OK, I got a hold of Steve Cushman, the port commissioner and auto dealer. He confirmed that, as chairman of the port’s maritime committee, he had been asked to get involved in the Chargers stadium issue to see if such a facility could fit on port land without disrupting businesses or driving out jobs in the area.
He said he had come to the determination that it could.
He didn’t really say how he came to that conclusion.
“I have ascertained that there is plenty of land here for us to continue to move forward,” Cushman said.
He said not only that a new stadium would not kill businesses in the area but “it may even be a way for us to enhance our maritime operations.”
“I’ve spent eight years at the port and I’m not going to do anything that in any way, shape or form is going to lessen our maritime operations in cargo or in jobs,” Cushman said.
But, again, I asked how he actually came to the determination that a new stadium wouldn’t hurt the businesses or jobs that currently depend on the port.
He, again, said he just made the determination after talking with the Chargers, National City and “multiple people.” This report today said he used aerial photographs to make his decision but he didn’t publish a report or do any kind of study.
“I believe there is sufficient land within this area that we could retain our businesses and the jobs there. It’s a matter of land planning and utilization,” Cushman said.
Several businesses are arguing that this is not true.
The San Diego Port Tenants Association weighed in on the matter with a letter Oct. 6.
Developing a stadium on the 24th Ave Marine Terminal property is essentially rezoning that land for retail and commercial use, which would eventually bring an end to maritime business that relies on San Diego’s deep water berth at National City.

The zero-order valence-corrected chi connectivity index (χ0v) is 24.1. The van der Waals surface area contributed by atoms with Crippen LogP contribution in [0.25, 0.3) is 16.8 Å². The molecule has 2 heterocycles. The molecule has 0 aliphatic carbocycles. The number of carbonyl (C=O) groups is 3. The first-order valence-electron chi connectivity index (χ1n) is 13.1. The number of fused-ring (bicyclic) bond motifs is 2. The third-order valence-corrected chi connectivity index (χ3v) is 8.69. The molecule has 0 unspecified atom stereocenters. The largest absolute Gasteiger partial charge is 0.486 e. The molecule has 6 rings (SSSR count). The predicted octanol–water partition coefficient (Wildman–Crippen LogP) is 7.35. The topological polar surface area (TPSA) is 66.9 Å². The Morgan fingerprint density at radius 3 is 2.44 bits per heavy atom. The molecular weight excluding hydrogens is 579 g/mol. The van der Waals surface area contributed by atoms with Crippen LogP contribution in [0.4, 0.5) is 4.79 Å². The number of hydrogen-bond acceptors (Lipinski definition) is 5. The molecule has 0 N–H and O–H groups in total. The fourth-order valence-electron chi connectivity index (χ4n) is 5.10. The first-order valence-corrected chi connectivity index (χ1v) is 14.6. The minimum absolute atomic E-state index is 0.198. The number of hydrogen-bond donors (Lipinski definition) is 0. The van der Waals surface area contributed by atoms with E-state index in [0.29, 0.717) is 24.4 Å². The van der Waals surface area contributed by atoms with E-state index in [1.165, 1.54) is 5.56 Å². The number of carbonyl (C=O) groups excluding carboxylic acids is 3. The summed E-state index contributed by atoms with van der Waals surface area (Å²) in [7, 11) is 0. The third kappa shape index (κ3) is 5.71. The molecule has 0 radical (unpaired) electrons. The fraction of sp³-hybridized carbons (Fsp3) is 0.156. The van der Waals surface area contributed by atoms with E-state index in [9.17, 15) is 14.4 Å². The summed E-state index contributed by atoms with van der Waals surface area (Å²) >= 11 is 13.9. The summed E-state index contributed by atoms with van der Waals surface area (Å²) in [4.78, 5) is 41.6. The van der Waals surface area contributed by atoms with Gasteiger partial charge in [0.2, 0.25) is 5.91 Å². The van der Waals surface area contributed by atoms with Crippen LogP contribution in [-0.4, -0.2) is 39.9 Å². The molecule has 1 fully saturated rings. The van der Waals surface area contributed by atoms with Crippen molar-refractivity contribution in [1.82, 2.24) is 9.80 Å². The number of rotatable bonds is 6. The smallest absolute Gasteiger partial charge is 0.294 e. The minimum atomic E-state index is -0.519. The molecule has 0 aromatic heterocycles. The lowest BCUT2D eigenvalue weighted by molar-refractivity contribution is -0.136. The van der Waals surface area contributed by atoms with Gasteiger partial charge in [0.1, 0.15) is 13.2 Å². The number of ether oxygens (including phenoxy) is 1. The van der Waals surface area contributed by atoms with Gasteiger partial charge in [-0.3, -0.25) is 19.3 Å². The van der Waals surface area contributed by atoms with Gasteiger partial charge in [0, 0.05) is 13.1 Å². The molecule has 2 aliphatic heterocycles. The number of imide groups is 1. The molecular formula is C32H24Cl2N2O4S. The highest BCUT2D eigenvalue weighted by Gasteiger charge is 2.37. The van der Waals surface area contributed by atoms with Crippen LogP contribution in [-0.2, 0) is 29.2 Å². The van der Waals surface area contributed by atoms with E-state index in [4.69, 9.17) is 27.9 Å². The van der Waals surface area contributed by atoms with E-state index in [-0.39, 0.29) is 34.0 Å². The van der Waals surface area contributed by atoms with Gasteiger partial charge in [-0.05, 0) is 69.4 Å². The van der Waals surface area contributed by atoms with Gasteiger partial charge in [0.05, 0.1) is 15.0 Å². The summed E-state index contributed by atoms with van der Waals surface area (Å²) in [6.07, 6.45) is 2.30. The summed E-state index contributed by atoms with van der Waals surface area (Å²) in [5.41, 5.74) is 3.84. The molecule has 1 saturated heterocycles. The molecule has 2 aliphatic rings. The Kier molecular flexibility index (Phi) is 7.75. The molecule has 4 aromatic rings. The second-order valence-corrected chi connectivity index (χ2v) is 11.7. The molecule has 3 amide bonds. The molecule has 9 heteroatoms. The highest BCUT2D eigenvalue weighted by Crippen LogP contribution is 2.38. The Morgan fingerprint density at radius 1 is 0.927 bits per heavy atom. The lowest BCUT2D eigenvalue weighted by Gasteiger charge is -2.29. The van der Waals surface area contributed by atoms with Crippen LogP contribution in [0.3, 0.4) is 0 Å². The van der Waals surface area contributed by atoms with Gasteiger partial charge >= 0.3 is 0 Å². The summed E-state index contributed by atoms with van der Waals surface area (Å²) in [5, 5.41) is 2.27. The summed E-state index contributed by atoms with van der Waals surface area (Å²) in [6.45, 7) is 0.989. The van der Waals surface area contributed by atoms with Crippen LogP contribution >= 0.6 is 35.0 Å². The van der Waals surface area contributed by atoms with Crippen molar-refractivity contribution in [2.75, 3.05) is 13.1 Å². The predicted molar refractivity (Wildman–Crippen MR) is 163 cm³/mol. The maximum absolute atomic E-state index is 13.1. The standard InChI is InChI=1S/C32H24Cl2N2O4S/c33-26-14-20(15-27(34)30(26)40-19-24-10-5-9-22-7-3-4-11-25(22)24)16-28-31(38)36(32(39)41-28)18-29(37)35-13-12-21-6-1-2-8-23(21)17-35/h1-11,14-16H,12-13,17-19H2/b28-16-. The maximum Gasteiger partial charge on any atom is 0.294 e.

And the Working Waterfront Group had some thoughts about Cushman’s task of just looking to see if a stadium will fit.
Not only does focusing on the physical size of a stadium miss the more important issue of compatibility, but it sends the wrong message – namely that you are willing to continue to entertain putting a stadium in a location that would have a devastating effect on the region’s maritime trade and jobs.
We formally request you take the same stand to protect the National City Marine Terminal and adjacent industrial lands as you did when a sports stadium was proposed for the Tenth Avenue Marine Terminal.
The port, of course, killed the Tenth Ave. idea very decisively a few years ago.
So that’s what they say.
He says he agrees with them.
“They have properly framed the issue. We’re on the same sheet of paper. There is no difference in our positions,” Cushman said.
I should stop now before my head explodes.
But if Cushman says he wouldn’t do anything to hurt maritime industry at the port and if the port sincerely wanted him to determine whether a stadium would affect the industry, wouldn’t he have wanted to perform a study or prove that his position was in fact something he could substantiate?
He said a study would be done later.
“If, in fact, the Chargers and National City work out the financials and build a case for this stadium we will bring in professionals to work with our staff and our tenants and together we will collaborate to work on a plan that will work for everyone,” Cushman said.